A necessary requirement of operating radio equipment on a yacht is having the proper credentials. Government standards address minimal skill requirements but as any good skipper knows, it's prudent to make sure you know how to operate radio equipment with confidence. A distress situation on-board is not the time to be pulling out the radio manual!
For sailors venturing no more than 30 miles offshore, a Short Range Certificate (SRC) is sufficient to satisfy local licensing requirements. If you take a course from a certified RYA facility you'll come away knowing how to use your VHF radio not only for handling emergencies but for all your daily communications needs like entering a marina, talking to other yachts, reporting a buoy light not working, etc.
When you decide to venture further offshore however, your VHF radio becomes useless for contacting shore-based facilities. The range of the VHF is limited by line-of-sight. The curvature of the earth will eventually disrupt the VHF signal; this becomes a factor once you can no longer see the shore.
This is where a Single Side Band (SSB) radio comes in as well as more expensive gear like Satellite Internet. SSB radio has been around for a very long time and is capable of allowing you to communicate from thousand's of miles away! It does this by skipping radio waves around the planet like you'd skip a stone on a pond. With SSB on board, a skipper can set the appropriate frequency, pick up the microphone and talk to Falmouth Coast Guard from the Caribbean!
In order to use that shiny new SSB you just had installed, you need to get a Long Range Certificate (LRC). There are a number of places to take this course in the UK and EU (I just completed one in Southampton given by Bob Smith of YachtCom). The course takes anywhere from 2-4 days depending on your ability to work with simulators online and perform some self-study versus working in a classroom environment with an instructor.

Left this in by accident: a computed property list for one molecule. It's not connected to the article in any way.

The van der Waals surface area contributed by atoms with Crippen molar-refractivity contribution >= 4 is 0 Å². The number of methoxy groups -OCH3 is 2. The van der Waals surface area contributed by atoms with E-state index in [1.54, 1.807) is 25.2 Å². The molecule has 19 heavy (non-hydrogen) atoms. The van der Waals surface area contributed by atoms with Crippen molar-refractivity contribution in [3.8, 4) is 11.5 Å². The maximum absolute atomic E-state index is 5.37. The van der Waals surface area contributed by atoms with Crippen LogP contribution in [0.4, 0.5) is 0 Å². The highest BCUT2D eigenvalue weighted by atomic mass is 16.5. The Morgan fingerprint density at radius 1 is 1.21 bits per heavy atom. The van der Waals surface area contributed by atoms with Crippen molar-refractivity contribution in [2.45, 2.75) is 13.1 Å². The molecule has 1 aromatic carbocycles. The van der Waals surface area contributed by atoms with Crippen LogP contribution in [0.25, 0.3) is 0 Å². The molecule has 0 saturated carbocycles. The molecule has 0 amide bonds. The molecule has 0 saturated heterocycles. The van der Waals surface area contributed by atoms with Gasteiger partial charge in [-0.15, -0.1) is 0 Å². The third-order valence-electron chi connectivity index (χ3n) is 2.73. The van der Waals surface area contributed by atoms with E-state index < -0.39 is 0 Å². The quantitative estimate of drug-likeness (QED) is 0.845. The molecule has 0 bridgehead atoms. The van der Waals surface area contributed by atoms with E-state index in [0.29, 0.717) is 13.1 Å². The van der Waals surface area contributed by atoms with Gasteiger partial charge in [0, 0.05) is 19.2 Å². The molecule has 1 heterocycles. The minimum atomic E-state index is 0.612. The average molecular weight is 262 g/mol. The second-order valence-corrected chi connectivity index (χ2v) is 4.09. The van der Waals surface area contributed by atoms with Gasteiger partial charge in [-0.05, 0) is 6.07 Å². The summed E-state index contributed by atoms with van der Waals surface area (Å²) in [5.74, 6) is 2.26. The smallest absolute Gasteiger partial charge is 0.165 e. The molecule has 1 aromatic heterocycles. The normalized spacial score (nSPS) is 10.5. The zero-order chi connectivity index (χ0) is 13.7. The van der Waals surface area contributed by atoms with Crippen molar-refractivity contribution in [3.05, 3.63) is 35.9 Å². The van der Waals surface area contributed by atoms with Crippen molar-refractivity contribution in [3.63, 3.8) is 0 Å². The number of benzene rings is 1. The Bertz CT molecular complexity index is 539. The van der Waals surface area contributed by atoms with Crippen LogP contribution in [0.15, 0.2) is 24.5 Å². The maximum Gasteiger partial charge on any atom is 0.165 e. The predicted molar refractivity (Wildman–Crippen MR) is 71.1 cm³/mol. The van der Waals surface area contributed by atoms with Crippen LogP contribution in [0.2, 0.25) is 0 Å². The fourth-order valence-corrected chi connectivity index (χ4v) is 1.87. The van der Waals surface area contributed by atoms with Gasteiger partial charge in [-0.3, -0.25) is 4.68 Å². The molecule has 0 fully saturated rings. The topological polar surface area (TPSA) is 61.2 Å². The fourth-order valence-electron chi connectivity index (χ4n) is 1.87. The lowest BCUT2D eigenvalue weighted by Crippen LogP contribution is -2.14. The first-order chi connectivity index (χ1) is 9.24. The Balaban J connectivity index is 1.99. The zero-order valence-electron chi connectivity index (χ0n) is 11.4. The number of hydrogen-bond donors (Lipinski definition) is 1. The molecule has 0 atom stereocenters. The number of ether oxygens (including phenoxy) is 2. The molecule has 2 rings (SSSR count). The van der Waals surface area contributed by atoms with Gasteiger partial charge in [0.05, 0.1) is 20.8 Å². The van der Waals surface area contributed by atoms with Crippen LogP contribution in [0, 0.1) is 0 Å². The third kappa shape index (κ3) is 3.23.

I chose the later (i.e. the 4 day course) and was grateful for the extra time to work with the equipment in real life rather than a computer simulator online. Also, hearing questions and answers from the other students brought up issues I would not have thought of. Our instructor, Bob, did a good job of preparing us for the final examination.
After three days of classroom practice, an independent examiner comes in to test your skills to a world-wide standard (AMERC). Achieving at least 75% on all the written tests (there were three different ones) as well as being able to demonstrate practical skills on the actual equipment to the examiner will earn you the LRC which is valid for life.
Regardless of the path you take, the material is very interesting and I've come away from the experience confident of my abilities to handle the equipment in any situation. Of course all information that you've learned slips away if not used so I plan to work with my SSB in the evenings to continue to hone my skills.
Note, if you have a SSB installed on-board and do not have the LRC you could have issues with authorities of some of the countries you may visit. Holland, Germany and Spain have reputations for low tolerance on this issue. Fines will be significantly more expensive than taking the course!
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